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MacRumors

macrumors bot
Original poster
Apr 12, 2001
55,522
17,868
MacCentral reports on an IDC marketing research that states that Personal Digital Assistants (PDAs) may not be the growth area as once thought.

The research firm predicts "limited growth" over the next year, partly due to the emergance of convergence devices such as cell phones.

Apple's CEO, Steve Jobs, has had made similar comments in the past when previously questioned about the possibility of Apple releasing another PDA.
 

tizza

macrumors regular
Jun 23, 2003
153
0
Brisbane, Australia
I'd have to agree with this. I mainly just use my Palm for synching with my calendar and contacts, but if a mobile phone can have all this on it too - why bother with a clunky PDA??
 

Powerbook G5

macrumors 68040
Jun 23, 2003
3,974
1
St Augustine, FL
I agree, I can already sync calendar appointments, memos, do voice recording, have a phone book, play games, makes calls, text message, IM, email, etc with my cell phone, so it seems pointless for me to get a PDA.
 

mactastic

macrumors 68040
Apr 24, 2003
3,681
665
Colly-fornia
I actually posted something just like this earlier today. The only thing I can really think of that I need a palm pilot for would be for typing for an extended period of time without power. For just about everything else, I could use a mobile phone and/or my laptop. I guess if you are using a desktop there might be some uses for a palm, but they are getting to be fewer as phones get more feature-rich.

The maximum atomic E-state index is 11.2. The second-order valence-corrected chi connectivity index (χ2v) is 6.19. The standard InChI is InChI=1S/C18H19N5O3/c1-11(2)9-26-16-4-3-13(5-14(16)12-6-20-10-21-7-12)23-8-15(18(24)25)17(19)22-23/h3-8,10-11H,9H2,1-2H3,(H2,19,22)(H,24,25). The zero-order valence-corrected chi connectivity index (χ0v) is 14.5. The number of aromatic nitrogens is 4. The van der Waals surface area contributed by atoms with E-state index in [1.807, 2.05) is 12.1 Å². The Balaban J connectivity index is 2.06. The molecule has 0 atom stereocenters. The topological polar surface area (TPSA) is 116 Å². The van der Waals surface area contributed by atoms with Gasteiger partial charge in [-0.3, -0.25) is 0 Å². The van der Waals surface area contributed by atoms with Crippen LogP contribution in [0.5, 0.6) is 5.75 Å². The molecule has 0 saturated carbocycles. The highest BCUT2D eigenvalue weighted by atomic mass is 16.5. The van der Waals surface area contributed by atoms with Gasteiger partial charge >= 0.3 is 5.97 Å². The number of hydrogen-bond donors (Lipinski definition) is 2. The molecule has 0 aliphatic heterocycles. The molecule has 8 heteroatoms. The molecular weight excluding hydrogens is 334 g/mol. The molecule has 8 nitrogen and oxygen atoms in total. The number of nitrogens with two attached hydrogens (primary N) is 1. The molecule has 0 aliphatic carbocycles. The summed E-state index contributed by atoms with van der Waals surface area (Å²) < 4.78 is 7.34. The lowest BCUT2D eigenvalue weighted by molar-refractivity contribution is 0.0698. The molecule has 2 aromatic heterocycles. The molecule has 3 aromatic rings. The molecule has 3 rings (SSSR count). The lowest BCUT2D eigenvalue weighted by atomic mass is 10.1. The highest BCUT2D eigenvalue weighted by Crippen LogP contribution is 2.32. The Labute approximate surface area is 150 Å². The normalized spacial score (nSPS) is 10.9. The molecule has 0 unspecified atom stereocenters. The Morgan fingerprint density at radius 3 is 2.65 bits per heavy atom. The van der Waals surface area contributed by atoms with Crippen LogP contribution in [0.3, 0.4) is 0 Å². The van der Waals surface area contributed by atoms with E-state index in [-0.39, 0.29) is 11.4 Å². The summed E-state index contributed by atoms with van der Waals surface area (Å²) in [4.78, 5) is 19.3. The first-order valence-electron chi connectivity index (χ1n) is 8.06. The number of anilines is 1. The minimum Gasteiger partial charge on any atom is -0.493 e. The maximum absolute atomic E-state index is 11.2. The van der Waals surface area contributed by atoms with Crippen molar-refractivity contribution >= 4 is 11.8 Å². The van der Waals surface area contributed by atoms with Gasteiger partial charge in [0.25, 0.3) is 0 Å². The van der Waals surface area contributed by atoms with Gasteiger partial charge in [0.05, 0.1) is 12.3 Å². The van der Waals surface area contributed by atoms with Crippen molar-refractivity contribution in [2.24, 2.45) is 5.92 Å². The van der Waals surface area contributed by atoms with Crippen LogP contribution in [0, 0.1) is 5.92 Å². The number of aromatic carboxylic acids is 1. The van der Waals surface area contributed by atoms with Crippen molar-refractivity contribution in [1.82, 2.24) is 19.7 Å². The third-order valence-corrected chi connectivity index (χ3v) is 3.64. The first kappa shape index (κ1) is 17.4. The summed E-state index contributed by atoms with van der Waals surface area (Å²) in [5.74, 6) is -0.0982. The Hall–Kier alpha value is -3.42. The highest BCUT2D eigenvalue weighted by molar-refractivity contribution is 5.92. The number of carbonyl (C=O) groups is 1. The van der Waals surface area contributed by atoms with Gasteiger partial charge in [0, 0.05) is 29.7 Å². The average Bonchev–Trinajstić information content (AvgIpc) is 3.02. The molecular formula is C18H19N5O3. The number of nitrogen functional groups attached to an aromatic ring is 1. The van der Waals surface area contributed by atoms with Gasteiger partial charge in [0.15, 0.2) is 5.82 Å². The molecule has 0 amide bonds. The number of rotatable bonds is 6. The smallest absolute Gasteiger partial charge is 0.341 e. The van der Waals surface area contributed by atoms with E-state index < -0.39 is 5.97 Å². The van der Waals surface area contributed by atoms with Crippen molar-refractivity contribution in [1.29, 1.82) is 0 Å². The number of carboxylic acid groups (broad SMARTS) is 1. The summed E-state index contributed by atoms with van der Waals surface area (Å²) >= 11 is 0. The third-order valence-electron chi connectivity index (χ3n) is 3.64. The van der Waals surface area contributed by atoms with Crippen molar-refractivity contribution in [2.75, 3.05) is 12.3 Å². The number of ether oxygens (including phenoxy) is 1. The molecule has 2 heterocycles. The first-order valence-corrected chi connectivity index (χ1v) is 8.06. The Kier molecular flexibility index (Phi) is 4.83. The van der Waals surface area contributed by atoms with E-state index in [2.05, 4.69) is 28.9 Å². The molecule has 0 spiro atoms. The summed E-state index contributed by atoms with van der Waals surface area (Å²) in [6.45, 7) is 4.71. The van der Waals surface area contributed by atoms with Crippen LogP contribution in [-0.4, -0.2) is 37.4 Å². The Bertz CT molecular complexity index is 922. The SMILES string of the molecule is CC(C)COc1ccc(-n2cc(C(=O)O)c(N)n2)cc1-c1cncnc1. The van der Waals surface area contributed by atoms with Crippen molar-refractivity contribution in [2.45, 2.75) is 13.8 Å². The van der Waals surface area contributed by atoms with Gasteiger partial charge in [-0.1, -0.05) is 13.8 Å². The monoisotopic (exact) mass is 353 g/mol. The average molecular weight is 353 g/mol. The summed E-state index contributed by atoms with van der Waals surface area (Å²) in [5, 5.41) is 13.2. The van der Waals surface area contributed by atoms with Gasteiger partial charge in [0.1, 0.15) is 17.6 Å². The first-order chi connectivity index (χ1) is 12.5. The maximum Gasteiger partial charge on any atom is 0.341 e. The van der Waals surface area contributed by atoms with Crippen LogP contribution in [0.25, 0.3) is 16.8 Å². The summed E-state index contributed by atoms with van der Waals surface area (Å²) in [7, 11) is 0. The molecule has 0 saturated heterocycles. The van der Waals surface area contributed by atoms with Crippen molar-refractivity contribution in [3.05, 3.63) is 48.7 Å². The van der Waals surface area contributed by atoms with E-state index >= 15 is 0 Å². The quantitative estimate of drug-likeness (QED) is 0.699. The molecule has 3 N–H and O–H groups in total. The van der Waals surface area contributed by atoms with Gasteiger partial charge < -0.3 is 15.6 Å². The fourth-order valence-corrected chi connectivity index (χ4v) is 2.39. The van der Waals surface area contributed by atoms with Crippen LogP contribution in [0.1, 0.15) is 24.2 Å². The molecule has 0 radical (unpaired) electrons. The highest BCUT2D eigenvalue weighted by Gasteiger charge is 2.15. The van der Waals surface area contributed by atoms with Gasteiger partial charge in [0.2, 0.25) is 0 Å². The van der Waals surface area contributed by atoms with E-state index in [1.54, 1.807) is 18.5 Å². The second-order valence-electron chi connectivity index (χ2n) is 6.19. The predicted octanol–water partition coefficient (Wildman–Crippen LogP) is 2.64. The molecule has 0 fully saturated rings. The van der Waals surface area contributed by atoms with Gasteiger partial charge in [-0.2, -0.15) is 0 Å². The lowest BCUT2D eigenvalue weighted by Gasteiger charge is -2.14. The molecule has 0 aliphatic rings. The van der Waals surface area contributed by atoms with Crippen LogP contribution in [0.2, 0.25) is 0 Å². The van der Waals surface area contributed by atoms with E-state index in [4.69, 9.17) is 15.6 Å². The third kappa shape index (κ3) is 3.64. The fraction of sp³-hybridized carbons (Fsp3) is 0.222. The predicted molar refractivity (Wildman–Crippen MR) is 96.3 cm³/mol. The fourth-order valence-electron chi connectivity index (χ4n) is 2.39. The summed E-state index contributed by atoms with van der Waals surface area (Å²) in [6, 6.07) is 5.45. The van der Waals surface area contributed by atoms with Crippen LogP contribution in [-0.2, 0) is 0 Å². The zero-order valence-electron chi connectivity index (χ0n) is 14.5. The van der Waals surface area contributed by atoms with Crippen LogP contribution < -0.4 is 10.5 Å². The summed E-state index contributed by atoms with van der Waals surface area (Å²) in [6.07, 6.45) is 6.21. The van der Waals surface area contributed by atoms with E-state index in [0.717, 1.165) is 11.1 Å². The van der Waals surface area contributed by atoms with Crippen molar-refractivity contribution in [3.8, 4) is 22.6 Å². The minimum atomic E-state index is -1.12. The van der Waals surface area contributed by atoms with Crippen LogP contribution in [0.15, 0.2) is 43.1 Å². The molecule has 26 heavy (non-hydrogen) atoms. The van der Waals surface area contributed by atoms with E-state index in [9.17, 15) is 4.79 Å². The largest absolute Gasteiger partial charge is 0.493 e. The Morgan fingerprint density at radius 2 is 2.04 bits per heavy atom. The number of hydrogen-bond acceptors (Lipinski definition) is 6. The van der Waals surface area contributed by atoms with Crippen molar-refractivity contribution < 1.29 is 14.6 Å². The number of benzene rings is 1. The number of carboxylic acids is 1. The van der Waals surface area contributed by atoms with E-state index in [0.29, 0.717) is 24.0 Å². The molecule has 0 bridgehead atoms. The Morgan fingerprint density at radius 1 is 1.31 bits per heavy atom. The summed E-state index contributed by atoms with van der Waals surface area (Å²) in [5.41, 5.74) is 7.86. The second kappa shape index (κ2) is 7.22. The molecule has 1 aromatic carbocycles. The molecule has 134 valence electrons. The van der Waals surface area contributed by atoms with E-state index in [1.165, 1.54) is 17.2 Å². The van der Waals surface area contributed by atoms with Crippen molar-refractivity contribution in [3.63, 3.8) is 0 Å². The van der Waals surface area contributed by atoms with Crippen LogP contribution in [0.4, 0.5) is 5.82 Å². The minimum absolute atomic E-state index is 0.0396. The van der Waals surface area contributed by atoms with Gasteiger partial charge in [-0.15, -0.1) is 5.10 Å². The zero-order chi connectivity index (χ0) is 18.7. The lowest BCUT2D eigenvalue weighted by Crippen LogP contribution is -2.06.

granex

macrumors member
Jul 23, 2002
82
0
Palm phone

For a while it looked like Palm was going to try to morph into a phone, with wireless communication. They were too slow, and now the phone companies have overtaken them because they do this essential function much better.

I've actually never looked into these phones (although I see people using them all the time now). Does Palm make money off of the use of the PamOS on these things? Do they all run PalmOS. Has WindowsCE made it onto phones? -- Sure I want to write a paper on the phone using WordCE :)
 

Vector

macrumors 6502a
Feb 13, 2002
835
1
I bought a palm vx and barely used it. It was only good for contacts and was a pain to write notes with. I have it in a box under my desk collecting dust because it is basically useless to me. I can see how some might need PDAs, but for most they are not worth it when a phone or another device already has the same features. I use my new iPod to keep my calender and contacts and my t616 to keep contacts and anything else i need. If i need to do anything more than to look at my schedule or find someone's number i have my laptop.
 

vollspacken

macrumors 65816
Oct 17, 2002
1,130
0
Boogie-Down Berlintown
my dad has a compaq PDA that also works as a mobile phone - pretty big for a phone though but you got the best of both worlds in one device for the sacrifice of size...

and BTW, who needs a new PDA from Apple when you can get the best PDA there is:
a Newton 2100

vSpacken
 

fred

macrumors member
Dec 24, 2002
55
0
Don't believe for one second that PDAs will die....look at the new Nitrus MP3 player just introduced by Rio with its 1.5 gig tiny hard drive. These things are slated to find their way into PDAs real soon ...what will that do to iPod sales ?

Every major computer manufacturer has a PDA...everyone except Apple that is. Let's face it folks Apple doesn't have the resources to be a major player in the hardware market à la Sony or Dell...

The iPod is great but Apple is too cautious for its own good.....they should have integrated PDA functionality, video functionality, FM tuner and FM broadcaster. Heck Sony have introduced so many PDAs with tons of features it makes your head spin.